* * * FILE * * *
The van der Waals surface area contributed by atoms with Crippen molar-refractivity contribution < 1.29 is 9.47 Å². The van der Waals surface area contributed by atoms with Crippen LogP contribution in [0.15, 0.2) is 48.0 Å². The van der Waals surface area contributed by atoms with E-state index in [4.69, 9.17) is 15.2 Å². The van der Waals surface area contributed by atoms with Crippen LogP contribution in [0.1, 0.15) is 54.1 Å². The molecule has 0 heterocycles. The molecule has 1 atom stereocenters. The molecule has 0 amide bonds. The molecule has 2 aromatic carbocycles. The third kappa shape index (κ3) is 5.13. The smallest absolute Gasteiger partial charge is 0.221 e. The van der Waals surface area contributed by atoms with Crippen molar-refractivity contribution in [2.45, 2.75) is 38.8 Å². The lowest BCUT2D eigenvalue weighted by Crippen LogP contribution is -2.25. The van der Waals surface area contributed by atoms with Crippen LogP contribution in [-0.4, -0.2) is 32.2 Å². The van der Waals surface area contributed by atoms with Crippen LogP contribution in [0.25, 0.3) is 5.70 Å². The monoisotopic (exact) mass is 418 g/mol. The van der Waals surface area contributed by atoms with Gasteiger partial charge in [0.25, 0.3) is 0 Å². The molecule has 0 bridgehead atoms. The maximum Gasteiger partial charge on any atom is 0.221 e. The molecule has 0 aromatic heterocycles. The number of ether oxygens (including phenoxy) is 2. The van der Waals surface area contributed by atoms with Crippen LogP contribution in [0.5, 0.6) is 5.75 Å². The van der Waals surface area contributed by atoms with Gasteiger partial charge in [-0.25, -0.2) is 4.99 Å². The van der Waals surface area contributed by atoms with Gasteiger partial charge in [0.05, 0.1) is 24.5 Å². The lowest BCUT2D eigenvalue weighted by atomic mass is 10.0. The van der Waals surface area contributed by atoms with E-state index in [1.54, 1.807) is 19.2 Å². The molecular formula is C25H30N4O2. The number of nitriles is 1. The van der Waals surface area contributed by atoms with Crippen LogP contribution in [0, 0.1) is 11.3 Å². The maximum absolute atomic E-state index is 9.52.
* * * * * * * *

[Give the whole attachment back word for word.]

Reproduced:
The van der Waals surface area contributed by atoms with Crippen molar-refractivity contribution < 1.29 is 9.47 Å². The van der Waals surface area contributed by atoms with Crippen LogP contribution in [0.15, 0.2) is 48.0 Å². The van der Waals surface area contributed by atoms with E-state index in [4.69, 9.17) is 15.2 Å². The van der Waals surface area contributed by atoms with Crippen LogP contribution in [0.1, 0.15) is 54.1 Å². The molecule has 0 heterocycles. The molecule has 1 atom stereocenters. The molecule has 0 amide bonds. The molecule has 2 aromatic carbocycles. The third kappa shape index (κ3) is 5.13. The smallest absolute Gasteiger partial charge is 0.221 e. The van der Waals surface area contributed by atoms with Crippen molar-refractivity contribution in [2.45, 2.75) is 38.8 Å². The lowest BCUT2D eigenvalue weighted by Crippen LogP contribution is -2.25. The van der Waals surface area contributed by atoms with Crippen LogP contribution in [-0.4, -0.2) is 32.2 Å². The van der Waals surface area contributed by atoms with Crippen LogP contribution in [0.25, 0.3) is 5.70 Å². The monoisotopic (exact) mass is 418 g/mol. The van der Waals surface area contributed by atoms with Gasteiger partial charge in [0.25, 0.3) is 0 Å². The molecule has 0 bridgehead atoms. The maximum Gasteiger partial charge on any atom is 0.221 e. The molecule has 0 aromatic heterocycles. The number of ether oxygens (including phenoxy) is 2. The van der Waals surface area contributed by atoms with Crippen LogP contribution in [0.5, 0.6) is 5.75 Å². The van der Waals surface area contributed by atoms with Gasteiger partial charge in [-0.25, -0.2) is 4.99 Å². The van der Waals surface area contributed by atoms with Gasteiger partial charge in [0.05, 0.1) is 24.5 Å². The lowest BCUT2D eigenvalue weighted by atomic mass is 10.0. The van der Waals surface area contributed by atoms with E-state index in [1.54, 1.807) is 19.2 Å². The molecular formula is C25H30N4O2. The number of nitriles is 1. The van der Waals surface area contributed by atoms with Crippen LogP contribution in [0, 0.1) is 11.3 Å². The maximum absolute atomic E-state index is 9.52.